Sunwolves’ only two changes to the starting XV from last weekend's tenacious defeat to Crusaders are in the front row, with Shota Horie and Takuma Ashara replacing Jaba Bregvadze and injured Jiwon Koo respectively. It will be the first time that a front row consisting of Craig Millar, who has cemented his place at loosehead prop in recent weeks, Horie and Asahara will be on the field for Sunwolves in Super Rugby. The Japan franchise lost just one scrum in rainy conditions last Saturday, compared to four of seven scrums against Blues the previous weekend. Sunwolves may have it even easier in the scrum this time round against Hurricanes, who currently post the lowest scrum-success of all New Zealand teams (91%), only slightly higher than the Sunwolves (88%).
The second half
Sunwolves have improved significantly at the start of games lately. They were just three points behind Crusaders after 51 minutes, and even led Blues 10-5 in Round 9 in Tokyo. However, they have failed to remain competitive for the whole 80 minutes in any game this term, with their defence often breached in the final 30. Head coach Jamie Joseph has emphasised that his side’s fitness is improving as the Super Rugby season wears on, but could this finally be the game where we see Sunwolves compete for the full duration?
Much of Sunwolves fans’ hope and excitement has been pinned on monstrous winger Hosea Saumaki, who crossed for four tries in his opening three games to mark an emphatic start to his maiden Super Rugby campaign. The 25-year-old was silenced somewhat against Crusaders in Round 10, making just 36 metres over the gainline from his 13 carries, a far cry from the triple-digit figures he was posting across the early stages of the competition.
4. The restart
Two Crusaders' restarts in the second bounced around the 22m line in the space of 10 minutes last Saturday as Sunwolves players looked at one another to wonder why there was no call to take the catch. It is no secret that a diverse range of nationalities are represented in the Sunwolves squad, however communication is evidently an area that demands instant improvement.
Sunwolves have unveiled the first batch of players for the 2018 Super Rugby season at a press conference in Tokyo in Monday.
As part of plans to strengthen both the Sunwolves and the Japan national team in the lead-up to the 2019 Rugby World Cup, 25 of the 28 players selected in the initial squad by Jamie Joseph, who from this season takes on dual responsibility of Sunwolves and Japan national team, will be eligible to represent the Brave Blossoms at Rugby World Cup 2019.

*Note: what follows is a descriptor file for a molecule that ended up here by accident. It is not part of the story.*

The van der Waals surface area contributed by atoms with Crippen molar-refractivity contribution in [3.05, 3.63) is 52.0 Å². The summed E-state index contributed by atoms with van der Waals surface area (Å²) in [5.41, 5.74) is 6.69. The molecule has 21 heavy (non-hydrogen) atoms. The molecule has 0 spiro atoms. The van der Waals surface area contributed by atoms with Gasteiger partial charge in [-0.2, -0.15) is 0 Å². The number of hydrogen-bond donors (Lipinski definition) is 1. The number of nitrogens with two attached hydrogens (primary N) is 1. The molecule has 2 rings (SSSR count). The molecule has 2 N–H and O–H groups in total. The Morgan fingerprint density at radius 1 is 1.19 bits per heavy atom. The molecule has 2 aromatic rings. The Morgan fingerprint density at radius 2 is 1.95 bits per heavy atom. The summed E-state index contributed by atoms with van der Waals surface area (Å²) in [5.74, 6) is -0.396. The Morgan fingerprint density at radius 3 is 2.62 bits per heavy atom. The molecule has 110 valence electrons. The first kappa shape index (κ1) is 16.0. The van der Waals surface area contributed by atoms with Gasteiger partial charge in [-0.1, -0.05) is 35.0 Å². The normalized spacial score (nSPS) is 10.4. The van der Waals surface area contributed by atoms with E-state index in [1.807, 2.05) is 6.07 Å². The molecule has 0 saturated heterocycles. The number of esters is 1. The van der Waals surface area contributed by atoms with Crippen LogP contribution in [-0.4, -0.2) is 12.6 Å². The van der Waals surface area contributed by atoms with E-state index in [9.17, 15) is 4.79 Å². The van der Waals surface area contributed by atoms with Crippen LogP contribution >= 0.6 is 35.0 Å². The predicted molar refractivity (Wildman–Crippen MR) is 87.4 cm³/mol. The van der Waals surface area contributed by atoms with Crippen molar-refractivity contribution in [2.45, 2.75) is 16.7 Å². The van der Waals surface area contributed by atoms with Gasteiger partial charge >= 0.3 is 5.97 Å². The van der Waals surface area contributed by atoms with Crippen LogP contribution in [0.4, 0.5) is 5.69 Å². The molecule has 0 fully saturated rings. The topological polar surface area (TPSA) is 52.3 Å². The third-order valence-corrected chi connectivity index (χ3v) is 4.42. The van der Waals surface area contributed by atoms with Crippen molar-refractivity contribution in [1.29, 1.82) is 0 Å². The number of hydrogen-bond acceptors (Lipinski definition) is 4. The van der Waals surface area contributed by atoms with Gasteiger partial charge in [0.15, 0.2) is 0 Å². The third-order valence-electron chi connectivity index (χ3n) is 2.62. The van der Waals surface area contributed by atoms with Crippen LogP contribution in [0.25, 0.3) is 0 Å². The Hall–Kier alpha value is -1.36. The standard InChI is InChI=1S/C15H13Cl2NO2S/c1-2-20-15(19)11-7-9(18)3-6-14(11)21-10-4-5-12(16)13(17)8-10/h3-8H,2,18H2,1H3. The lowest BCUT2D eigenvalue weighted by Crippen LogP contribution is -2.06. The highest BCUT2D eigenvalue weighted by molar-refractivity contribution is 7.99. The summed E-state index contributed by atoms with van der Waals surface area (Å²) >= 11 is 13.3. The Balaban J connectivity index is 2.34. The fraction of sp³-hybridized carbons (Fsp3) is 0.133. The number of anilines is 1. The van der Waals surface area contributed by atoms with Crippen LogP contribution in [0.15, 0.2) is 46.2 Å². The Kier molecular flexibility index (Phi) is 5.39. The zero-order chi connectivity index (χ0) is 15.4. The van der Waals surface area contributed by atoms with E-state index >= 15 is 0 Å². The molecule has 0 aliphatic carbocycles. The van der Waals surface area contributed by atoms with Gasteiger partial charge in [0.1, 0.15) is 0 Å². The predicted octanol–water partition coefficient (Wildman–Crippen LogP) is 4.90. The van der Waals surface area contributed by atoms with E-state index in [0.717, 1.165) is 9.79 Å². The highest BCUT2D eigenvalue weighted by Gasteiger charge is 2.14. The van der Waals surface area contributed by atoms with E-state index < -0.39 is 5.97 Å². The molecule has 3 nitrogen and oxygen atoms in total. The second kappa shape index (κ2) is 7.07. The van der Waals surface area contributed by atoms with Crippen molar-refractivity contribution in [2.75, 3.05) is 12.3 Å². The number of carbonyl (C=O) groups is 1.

Japan captain Michael Leitch will sign with the Japanese Super Rugby outfit for the 2018 season, having previously confirmed that the 2017 campaign was his final one with the Waikato Chiefs in New Zealand. Akihito Yamada, who was absent from the side last year due to family commitments, has re-signed with the Sunwolves for the upcoming campaign.
Former Munster utility back Gerhard van den Heever, now plying his trade in the Top League with Yamaha, is one of many Japan-based foreign players who comprise the initial 28-man squad named by new head coach Jamie Joseph.
Toyota Verblitz front row Ruan Smith, who brings with him 50 SR caps for Force and Brumbies, former Panasonic Hayden Parker stand-off Hayden Parker and Ricoh’s Robbie Robinson are other non-Japanese players in the Sunwolves squad.
One was surprise inclusion was Jaba Bregvadze. The 30-year-old, who has experience playing in elite European competition with Stade Francais and Worcester, will become the first Georgian player in Super Rugby. "One of our biggest work-ons is the set piece so it's great we have the leader of the Georgian scrum and line-out, as we know how strong they are”, explained Joseph on the reasons behind contracting Bregvadze.
While contractual agreements have been reached with most Top League sides due to the Super Rugby season colliding with the Top League pre-season, Suntory and Munakata Sanix are yet to reach agreements with Japan Super Rugby. Joseph said: "Because of the unusual contracting model in Japan, some of the players we are trying to approach are company employees. That has led to a delay in naming players.” Suntory’s Kotaro Matsushima, Kosei Ono, Hendrik Tui are among three players expected to be announced as Sunwolves players before the end of the year.
It is believed that Sunwolves are still in the market for two marquee signings to help achieve their target of reaching the final five this season. Suntory’s Matt Giteau, Toshiba’s Liam Messam and even Racing 92’s Dan Carter, who recently put pen to paper with Kobelco Steelers for 2018-19, are all names being considered by the Japan Super Rugby management.
Initial 28-man Sunwolves squad: Keita Inagaki, Valu Asaeli Ai, Ji-won Koo, Ruan Smith, Craig Millar, Jaba Bregvadze, Shota Horie, Grant Hattingh, Sam Wykes, Kazuki Himeno, Uwe Helu, Edward Quirk, Shunsuke Nunomaki, Wimpie van der Walt, Willie Britz, Michael Leitch, Fumiaki Tanaka, Yu Tamura, Hayden Parker, Harumichi Tatekawa, Timothy Lafaele, Gerhard van den Heever, Kenki Fukuoka, Akihito Yamada, Mano Lemeki, Robbie Robinson.